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freed Fifty Shades Freed by E.L. James | Rating: ★★☆☆☆(2.3)

"And now my past and my future are colliding in a way I never thought possible."

Fifty Shades Freed shows us the third and final installment to the much hyped about Fifty Shades of Grey series; bringing us to a close in the dramatic, dark and unrealistic relationship of Anastasia and Christian Grey. Fans of this series have longed for more smut, more romance and perhaps a variation of happily ever after for the two and will certainly get one but not without a lot of bumps along the way.

We were left in a a calm ending to the second book after the dramatic events of the previous installment, which was by far the series’ strongest addition. Where Fifty Shades of Grey lacked much in terms of entertainment and plot, Fifty Shades Darker made up for it. Freed shows us a middle ground between the first two books in term of intrigue and is neither boring nor thrilling for me.

We see a lot of plots tied up nicely and perhaps unrealistically as this whirlwind romance reaches its climax. Anastasia Steele has decided to marry her beloved Christian Grey, this much we already know, and the opening of Freed shows us a glimpse of the two on their honeymoon as well as sparks of their wedding. It felt very rushed and the time jumping in the narration at certain points of the start and finish felt awkward and difficult to stay focused on.

However, it still is an improvement on the first installment.

As usual, we are faced with the soap opera dramatics in their relationships with each other, family, friends and enemies. We are left wondering if Mia and Ethan are together or not, or if they ever will be. And Kate and Elliot are officially on their own path to having a happily ever after upon Elliot’s proposal. We do see bits of other characters from the past as well, including a bit of a wrap up of Leila’s story and we learn more of Christian’s past and what his connection to Jack was.

My favorite and least favorite plot was Anastasia’s stepfather being in an accident. It brought Ray into the mix once more, showing us the relationship she holds with the man who raised her and also showed us more Jose. The strength that Ana shows in undeniable and realistic and it’s just a delight to see how much love this woman has for her family.

Truly, it was heartbreaking to see Ana struggle with the possibility of her father dying and fortunately for her – and us — he didn’t. It still served as a heart wrenching plot that was certainly one of the stronger points in Freed. My only complaint of it was that it felt like the end, his recovery, was rushed and glossed over for other plots.

We lay in wait for Jack Hyde to rear his ugly head and when he does, boy, does it make your blood boil. E.L. James is noted for her male characters for being incredibly dark and Jack Hyde is the worst of them all.

Although I can’t find myself all that invested in the relationships in this book or James’ writing, I do find myself to be rather protective of our leading lady and the other women in this book series. Jack Hyde gave me the creeps the moment he started to show his colours to Anastasia and it only goes down from here on out.

What he does to Anastasia, to Mia and to the general population of women is disgusting. He almost gets away with everything and for a moment I was truly concerned that he would. It’s absolutely obvious he is full of such hatred, such dark thoughts, and though there are many things that parallel him to Christian Grey, it’s obvious he is the scum of the earth and far beyond the point of redemption.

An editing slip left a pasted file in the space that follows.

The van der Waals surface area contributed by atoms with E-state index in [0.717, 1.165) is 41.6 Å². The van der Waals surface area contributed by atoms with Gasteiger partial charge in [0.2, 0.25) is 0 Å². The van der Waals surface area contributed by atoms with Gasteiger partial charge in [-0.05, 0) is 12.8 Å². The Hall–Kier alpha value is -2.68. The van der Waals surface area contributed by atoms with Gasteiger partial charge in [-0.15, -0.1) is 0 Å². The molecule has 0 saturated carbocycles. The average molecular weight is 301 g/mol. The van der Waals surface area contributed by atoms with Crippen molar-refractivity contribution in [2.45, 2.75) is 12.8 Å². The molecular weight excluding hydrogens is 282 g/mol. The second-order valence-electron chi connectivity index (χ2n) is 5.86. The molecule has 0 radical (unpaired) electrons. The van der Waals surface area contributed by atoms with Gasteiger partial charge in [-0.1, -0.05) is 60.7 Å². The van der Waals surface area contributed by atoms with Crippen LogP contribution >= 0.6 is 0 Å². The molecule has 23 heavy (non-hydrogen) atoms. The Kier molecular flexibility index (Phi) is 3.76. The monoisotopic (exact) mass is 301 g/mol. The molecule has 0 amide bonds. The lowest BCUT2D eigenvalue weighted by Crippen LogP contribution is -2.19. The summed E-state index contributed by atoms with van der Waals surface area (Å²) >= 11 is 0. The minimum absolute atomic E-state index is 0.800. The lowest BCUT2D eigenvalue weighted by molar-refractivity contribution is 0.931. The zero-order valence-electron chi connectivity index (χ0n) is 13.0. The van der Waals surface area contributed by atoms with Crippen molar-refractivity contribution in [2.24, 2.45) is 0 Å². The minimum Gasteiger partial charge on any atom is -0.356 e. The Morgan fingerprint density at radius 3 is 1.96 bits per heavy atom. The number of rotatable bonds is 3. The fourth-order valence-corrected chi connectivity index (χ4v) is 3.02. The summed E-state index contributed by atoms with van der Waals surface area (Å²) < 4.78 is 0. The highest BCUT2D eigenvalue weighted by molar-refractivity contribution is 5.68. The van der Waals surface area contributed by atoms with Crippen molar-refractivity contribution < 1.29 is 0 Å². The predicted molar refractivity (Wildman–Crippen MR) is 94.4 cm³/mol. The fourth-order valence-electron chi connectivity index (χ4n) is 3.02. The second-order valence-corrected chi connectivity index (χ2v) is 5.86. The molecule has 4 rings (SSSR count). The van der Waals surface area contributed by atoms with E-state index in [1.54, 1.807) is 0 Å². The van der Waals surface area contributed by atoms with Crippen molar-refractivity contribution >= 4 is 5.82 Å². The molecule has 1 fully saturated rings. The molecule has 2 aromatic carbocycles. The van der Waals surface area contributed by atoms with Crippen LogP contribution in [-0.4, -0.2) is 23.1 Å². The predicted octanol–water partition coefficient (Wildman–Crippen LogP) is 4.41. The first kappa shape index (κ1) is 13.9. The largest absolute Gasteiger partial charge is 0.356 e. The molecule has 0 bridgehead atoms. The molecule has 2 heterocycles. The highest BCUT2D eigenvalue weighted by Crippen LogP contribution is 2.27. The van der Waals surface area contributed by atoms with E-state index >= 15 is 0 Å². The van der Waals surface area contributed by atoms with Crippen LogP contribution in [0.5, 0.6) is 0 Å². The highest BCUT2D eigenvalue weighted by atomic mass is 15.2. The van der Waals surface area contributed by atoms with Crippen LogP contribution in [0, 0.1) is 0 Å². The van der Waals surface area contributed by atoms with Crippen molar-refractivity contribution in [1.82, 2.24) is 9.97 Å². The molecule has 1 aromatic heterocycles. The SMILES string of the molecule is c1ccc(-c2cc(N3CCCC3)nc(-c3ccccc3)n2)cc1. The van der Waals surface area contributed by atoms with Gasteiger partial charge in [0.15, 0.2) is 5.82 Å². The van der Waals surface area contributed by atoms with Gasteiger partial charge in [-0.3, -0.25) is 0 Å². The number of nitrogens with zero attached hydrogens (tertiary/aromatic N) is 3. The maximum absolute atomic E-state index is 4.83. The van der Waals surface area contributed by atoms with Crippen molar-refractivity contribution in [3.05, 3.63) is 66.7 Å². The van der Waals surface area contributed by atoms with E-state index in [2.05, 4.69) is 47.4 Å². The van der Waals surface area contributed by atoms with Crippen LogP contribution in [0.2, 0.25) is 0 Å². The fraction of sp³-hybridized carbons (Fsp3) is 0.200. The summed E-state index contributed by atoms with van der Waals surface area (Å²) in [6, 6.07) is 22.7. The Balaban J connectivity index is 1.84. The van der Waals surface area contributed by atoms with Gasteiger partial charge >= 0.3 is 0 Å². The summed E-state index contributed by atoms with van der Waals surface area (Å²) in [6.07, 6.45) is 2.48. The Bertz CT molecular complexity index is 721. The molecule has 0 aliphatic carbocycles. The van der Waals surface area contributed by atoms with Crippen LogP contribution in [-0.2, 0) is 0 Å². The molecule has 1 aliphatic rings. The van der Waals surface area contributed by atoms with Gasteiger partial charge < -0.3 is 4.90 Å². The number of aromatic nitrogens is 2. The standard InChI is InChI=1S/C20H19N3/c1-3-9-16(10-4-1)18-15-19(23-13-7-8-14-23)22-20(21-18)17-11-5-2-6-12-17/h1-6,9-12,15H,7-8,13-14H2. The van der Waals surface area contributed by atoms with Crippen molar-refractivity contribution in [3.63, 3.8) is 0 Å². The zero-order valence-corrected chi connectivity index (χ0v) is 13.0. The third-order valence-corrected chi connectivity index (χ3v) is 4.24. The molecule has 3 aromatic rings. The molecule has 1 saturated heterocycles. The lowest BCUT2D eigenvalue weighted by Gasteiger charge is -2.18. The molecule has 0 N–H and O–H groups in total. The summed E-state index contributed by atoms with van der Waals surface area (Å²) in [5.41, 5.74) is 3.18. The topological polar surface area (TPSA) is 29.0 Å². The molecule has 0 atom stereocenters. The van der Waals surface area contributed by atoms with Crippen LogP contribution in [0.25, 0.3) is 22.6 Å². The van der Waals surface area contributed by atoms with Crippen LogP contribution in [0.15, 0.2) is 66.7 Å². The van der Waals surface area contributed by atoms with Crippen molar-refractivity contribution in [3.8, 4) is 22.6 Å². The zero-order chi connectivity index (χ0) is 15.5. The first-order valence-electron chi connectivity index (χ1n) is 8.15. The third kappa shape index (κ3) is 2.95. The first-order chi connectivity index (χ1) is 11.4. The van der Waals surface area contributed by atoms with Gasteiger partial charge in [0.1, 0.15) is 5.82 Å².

I was, personally, waiting for someone to just kill him to be completely honest.

And as usual, Christian Grey is overbearing and immature and just… ugh. No. His reaction to Ana’s pregnancy, the way he treats her much of the time, just reminds me why I do not like him or their relationship and why I always feel she can do better. He is improving, sure, and it makes sense to know why he is the way he is but it still doesn’t excuse it.

Even the gentle way he takes care of Ana while Ray is in the hospital, and then while Ana herself is recovering from the injuries she received at the hand of Jack Hyde isn’t enough to fully redeem him for me.

I also despised the way everyone was insulting Ana and acting like she was brave but a complete moron in rescuing Mia. People sure love to insult Anastasia’s intelligence, don’t they? Honestly, fuck off with this bullshit. I’m getting annoyed just thinking about it.

They all were happy she was alive, true, but they handled it all rather grossly and I can’t help but to think that they don’t appreciate her enough. It’s very frustrating and quite the letdown. It’s like they were saying “Hey, thanks for being a complete moron” instead of “Hey, thanks for saving Mia’s life and having the bravery to fix things. I’m sorry you had to go through this whole ordeal but I’m so thankful you did and that you’re still here” but hey, that’s just my thought.

As all of this wraps up, we are shown different parts of Ana and Christian’s life together after the birth of their son and some time that follows this as they are expecting their daughter. Their new life has progressed and matured in ways that are unrealistic and boring. It just felt awkward and rushed and well… just not a decent ending.

Lazy, even. I’m serious. Happily Ever After has never been so lazy and dull. There's always been something strange about the author's idea of love and passion (that goes beyond her misunderstanding when it comes to what is dominant and what is well...) and it feels at times a clueless child wrote it. E.L. James' writing is at her weakest in this installment and the only thing that keeps readers interested is the up and downs of all the events which happen.

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